Jerusalem is a city of contrasts, where modernity encounters the ancient, innovation and tradition go hand in hand, and streets crowded with people doing their weekend shopping turn into an oasis of quiet once Shabbat sets in. It is a city that leaves its inhabitants and visitors surprised, inspired, and curious for more, continuously unveiling new perspectives. Enjoy discovering this marvelous place.
Each of Jerusalem’s neighborhoods has its own distinctive flair and character. As a resident of the city, you’ll have ample opportunity to explore the many facets of Jerusalem that most tourists never see.
The Old City
Covering an area of only one square kilometer, Jerusalem’s Old City is likely to be one of the most intense places you’ll visit in Israel. With the Western Wall, Al-Aqsa Mosque, and the Church of the Holy Sepulchre, it is home to sites that are sacred to Judaism, Islam and Christianity alike, having attracted pilgrims for centuries. The four quarters – Muslim, Jewish, Christian and Armenian – are an endless source of breathtaking, ancient sites of tremendous historical and religious significance, such as the famous gates to the Old City, the Dome of the Rock, the Via Dolorosa, the Tower of David, and so many more. Nowhere else in the city of Jerusalem will you witness greater cultural diversity than here. The Church of the Holy Sepulchre, for example, is shared by six different Christian denominations. It will take you several visits to truly appreciate the abundance of cultural diversity the Old City has to offer.
Relatively unknown to tourists, Musrara is a hidden jewel and the kind of neighborhood one can only find in Jerusalem. Located just outside the walls of the Old City, at the nexus between East and West Jerusalem, in recent years Musrara has attracted many young artists and activists aiming to bridge the gap between Jerusalem’s populations. Institutions like the Eastern Music Center, the Naggar Multidisciplinary School of Art and Society, and the Jerusalem Center for Young People support these efforts. Yet Musrara is also one of the most magical areas in the city; just walk along Heleni ha’Malka Street on a late summer evening, take in the stunning historical churches and villas draped in bougainvillea, and you’ll understand.
The City Center
Always bustling, the triangle between Yafo, Ben Yehuda and King George Streets provides the pulse to the New City. Yafo Street is a paradise for all those who enjoy browsing for clothes. Since the modern light-rail runs the length of this street, you can easily get around here. As a local, you’ll soon discover that there are also many hidden gems in this neighborhood. How about taking a look at the beautiful courtyards of Nahalat Shivah or visiting the Ticho House Museum?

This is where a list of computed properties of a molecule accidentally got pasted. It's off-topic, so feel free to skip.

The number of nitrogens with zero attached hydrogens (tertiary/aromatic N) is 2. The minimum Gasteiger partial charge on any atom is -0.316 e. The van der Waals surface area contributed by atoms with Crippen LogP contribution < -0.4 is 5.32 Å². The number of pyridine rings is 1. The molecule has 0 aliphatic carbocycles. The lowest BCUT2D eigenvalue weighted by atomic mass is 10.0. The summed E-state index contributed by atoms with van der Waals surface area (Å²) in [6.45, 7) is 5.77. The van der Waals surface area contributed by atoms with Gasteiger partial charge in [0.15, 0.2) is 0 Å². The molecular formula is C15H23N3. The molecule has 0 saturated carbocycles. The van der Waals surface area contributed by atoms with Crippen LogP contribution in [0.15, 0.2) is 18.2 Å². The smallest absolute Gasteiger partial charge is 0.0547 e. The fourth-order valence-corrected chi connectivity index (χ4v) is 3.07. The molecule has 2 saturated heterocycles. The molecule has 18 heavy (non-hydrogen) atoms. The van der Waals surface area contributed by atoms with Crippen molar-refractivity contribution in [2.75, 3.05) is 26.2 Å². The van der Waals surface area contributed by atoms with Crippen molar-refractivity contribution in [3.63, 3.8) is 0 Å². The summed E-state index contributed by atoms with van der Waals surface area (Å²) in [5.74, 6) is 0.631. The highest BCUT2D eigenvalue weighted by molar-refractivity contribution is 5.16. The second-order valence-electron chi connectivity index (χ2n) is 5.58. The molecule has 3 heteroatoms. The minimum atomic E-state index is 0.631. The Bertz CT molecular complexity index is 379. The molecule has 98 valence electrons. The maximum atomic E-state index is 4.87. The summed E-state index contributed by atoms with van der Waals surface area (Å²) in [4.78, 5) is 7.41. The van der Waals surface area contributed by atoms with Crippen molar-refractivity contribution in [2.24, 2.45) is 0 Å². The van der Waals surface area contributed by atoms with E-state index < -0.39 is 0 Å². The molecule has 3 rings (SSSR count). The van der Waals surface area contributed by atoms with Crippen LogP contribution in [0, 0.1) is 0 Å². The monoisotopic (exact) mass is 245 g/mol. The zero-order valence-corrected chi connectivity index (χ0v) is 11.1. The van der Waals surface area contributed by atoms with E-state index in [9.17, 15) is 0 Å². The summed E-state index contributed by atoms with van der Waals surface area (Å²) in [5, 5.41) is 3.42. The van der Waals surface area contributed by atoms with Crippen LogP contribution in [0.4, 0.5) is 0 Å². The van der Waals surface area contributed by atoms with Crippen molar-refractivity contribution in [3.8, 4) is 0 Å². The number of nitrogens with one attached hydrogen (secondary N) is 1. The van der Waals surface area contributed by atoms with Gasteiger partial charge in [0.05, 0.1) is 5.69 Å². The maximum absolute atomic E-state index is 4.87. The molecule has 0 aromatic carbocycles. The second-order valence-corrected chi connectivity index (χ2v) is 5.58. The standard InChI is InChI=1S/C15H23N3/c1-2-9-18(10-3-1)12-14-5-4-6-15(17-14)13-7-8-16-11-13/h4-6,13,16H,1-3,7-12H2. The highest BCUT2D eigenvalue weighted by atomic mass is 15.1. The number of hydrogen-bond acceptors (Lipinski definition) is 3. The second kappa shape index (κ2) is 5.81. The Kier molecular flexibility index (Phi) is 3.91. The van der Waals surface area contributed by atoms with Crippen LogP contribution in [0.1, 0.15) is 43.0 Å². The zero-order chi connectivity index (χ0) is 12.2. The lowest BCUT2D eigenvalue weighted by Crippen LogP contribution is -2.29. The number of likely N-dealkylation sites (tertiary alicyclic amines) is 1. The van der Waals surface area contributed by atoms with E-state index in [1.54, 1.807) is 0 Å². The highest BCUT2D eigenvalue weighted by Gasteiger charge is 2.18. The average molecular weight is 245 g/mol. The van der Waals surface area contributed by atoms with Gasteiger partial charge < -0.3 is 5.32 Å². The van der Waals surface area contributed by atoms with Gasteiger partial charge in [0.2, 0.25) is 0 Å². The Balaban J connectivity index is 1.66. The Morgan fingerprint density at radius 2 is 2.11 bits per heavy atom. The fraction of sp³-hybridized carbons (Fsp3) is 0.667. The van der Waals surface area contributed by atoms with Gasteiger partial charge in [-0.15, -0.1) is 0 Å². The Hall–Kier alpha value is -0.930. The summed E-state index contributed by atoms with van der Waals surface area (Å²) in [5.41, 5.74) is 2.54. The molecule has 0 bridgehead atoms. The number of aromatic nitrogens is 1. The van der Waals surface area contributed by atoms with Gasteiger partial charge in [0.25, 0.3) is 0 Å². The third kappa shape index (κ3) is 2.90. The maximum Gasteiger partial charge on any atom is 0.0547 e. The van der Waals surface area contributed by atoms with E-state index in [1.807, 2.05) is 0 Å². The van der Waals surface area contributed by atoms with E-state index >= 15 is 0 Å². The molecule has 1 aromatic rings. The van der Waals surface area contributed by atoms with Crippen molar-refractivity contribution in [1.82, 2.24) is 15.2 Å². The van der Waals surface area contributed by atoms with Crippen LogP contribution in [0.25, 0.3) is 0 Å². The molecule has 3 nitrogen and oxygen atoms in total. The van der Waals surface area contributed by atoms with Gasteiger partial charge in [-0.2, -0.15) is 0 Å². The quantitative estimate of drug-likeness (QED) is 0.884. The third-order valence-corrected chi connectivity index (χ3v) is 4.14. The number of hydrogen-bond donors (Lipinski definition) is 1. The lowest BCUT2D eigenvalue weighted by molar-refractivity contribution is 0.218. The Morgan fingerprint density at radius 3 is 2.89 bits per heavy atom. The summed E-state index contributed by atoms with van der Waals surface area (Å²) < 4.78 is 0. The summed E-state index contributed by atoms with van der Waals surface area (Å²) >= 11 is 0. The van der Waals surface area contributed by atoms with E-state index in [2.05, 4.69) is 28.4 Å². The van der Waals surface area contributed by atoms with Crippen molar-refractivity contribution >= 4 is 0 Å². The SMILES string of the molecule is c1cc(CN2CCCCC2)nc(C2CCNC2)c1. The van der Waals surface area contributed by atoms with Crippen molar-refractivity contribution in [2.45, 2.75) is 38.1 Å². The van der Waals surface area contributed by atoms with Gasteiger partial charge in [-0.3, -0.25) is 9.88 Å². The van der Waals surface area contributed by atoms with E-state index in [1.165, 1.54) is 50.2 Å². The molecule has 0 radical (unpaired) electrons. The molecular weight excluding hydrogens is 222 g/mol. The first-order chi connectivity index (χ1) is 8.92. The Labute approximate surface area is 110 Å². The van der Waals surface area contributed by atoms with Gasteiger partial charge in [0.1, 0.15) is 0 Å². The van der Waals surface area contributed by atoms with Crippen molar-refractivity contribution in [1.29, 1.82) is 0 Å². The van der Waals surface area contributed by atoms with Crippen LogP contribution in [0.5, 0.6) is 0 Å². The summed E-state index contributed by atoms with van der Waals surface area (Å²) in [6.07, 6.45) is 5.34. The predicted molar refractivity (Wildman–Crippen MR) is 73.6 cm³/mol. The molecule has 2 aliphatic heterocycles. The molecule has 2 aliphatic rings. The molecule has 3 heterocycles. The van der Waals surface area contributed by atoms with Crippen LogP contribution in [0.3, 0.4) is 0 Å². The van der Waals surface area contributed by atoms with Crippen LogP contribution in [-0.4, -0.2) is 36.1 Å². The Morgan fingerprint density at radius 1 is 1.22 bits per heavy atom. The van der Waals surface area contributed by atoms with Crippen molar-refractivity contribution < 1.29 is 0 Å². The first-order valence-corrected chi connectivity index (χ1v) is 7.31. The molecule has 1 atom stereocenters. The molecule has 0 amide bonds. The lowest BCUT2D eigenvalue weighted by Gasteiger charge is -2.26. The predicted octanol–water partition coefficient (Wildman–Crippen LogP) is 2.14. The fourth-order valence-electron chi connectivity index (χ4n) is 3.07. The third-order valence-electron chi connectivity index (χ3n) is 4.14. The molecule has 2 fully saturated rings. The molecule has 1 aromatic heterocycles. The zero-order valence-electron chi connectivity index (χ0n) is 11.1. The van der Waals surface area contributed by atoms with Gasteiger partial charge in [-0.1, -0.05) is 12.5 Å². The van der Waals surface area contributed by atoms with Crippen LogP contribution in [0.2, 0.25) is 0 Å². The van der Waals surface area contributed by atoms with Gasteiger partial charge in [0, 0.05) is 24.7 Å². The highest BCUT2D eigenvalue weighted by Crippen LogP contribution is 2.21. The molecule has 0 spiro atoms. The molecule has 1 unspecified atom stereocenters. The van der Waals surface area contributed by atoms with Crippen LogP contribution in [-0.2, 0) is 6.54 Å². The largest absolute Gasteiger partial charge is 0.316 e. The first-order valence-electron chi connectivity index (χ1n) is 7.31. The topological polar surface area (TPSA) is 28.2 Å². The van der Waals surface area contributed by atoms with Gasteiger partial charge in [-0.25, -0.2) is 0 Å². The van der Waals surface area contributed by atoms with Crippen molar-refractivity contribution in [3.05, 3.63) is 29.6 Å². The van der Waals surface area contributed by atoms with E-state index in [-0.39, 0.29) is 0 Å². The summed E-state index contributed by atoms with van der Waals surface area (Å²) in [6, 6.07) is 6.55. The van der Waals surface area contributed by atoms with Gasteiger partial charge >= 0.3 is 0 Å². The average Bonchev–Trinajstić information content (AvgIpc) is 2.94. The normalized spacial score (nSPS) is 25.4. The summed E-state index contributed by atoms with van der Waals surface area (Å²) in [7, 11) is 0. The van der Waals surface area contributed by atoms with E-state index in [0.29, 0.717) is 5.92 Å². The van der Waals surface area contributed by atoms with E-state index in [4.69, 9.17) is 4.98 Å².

Narrow, winding streets lead through beautiful Nahlaot. This neighborhood is very popular with young crowds, especially with artists and people with a spiritual lifestyle. Nahlaot also attracts many international residents who love the neighborhood’s strong sense of community and its proximity to the city center. Despite extending over a rather small area, Nahlaot houses over 100 synagogues, one of them being the Syrian Ades Synagogue known for its elaborate ornaments. It is highly recommended to visit this neighborhood in the fall, around the time of the Jewish New Year, when you’ll hear penitential prayers being sung around just about every corner.
Up for an experiment? Ask a number of Israeli students at Hebrew University which area in town they like best, and chances are high that most will mention Rehavia. This beautiful neighborhood with its picturesque gardens and scenic views of the Knesset is immensely popular among young Israelis, secular and religious people alike. At any time of day, you’ll see people sitting outside the cafes on Azza Street, which often transforms into an open stage for jam sessions on Thursday evenings. Rehavia is also home to some of Israel’s most important political and cultural institutions, such as the residences of the Prime Minister and the President.
The German Colony
In the Germany Colony, nearly every building seems to tell a fascinating story. Established in the 19th century by Christians from Germany, today’s neighborhood is one of the most sought-after areas in Jerusalem. Its center is Emek Refaim, a beautiful street lined with cafes, restaurants and specialty stores that is highly frequented by French- and English-speaking Jerusalemites. From here, it is only a short walk to Liberty Bell Park and picturesque Yemin Moshe with the famous Montefiore Windmill.
For more information on Jerusalem’s neighborhoods, please click here.